Talking the business up

Bjørn Rasen and Monica Larsen (photos)

Being part of the Norwegian oil and gas industry is a source of great pride to Kristin Færøvik. “I’m proud of what this industry achieves every single day, and of the continuous contribution we make to Norwegian prosperity,” affirms the chair of the Norwegian Oil and Gas Association. “Quite a few people – who’re familiar with economics and know better – fail to mention this when they deliver a speech. That probably reflects Norway’s negatively charged public debate on oil and climate.”


Norwegian Oil and Gas and Færøvik have noted that three out of every four people in Norway consider it is important to retain the petroleum industry.

Popular backing.
Norwegian Oil and Gas and Færøvik have noted that three out of every four people in Norway consider it is important to retain the petroleum industry.


Such sins of omission by important opinion-formers have left Færøvik almost speechless more than once, particularly when she considers who was on the rostrum.

And striking somebody from Bergen dumb is a serious business. At the end of our interview, the conversation returns to the topic we started with – the industry’s reputation.

Our discussion takes place where Færøvik spends most of her time as CEO of Lundin Norway – its impressive premises at Lysaker just outside Oslo. Her office has an excellent view, but she is primarily concerned with the outlook for the industry.

Norway’s petroleum champions, who were plentiful during the early decades, have departed. Oil is now associated with climate change, and the heroes have become villains – to summarise the picture often painted in the public debate, at least.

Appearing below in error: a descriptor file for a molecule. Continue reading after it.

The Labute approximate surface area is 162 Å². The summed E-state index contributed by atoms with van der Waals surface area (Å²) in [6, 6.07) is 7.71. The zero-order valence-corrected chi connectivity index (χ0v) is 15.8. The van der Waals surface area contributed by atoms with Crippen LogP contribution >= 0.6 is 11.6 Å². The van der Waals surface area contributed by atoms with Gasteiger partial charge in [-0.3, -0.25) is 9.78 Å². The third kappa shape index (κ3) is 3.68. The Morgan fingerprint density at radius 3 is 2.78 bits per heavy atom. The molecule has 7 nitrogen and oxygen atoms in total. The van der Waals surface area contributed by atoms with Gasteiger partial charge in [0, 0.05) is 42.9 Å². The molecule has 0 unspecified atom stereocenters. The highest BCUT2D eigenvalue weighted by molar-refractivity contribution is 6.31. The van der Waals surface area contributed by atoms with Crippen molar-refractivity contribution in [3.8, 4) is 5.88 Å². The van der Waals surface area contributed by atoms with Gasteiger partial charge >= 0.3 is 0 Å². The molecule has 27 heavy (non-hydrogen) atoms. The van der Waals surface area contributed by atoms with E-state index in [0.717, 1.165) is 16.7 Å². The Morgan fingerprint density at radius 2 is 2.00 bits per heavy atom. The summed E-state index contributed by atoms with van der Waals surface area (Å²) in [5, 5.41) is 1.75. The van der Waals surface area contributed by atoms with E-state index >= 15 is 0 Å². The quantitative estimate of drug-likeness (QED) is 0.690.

Færøvik believes the image is more nuanced. “I’m not so sure the industry actually has a poor reputation. The voices which don’t wish us well get a lot of coverage. A polarised debate is perhaps of greater interest to the media than a rather more complex discussion.

“At the same time, we in Norwegian Oil and Gas see that the industry could be more open than it has been in the past, and talk more with rather than to those who challenge us.

“The world indisputably needs energy. There’s room, and a demand, for petroleum. It’s equally indisputable that we must produce it in a way the world accepts. That we accept this duality doesn’t emerge clearly enough in the debate.”

Norwegian Oil and Gas constantly measures popular support for the industry, and finds it good and broad-based – three out of four Norwegians say retaining the sector is important.

But Færøvik accepts that this backing varies with age and geographical location, and that it is particularly important for the industry to establish a good dialogue with young people.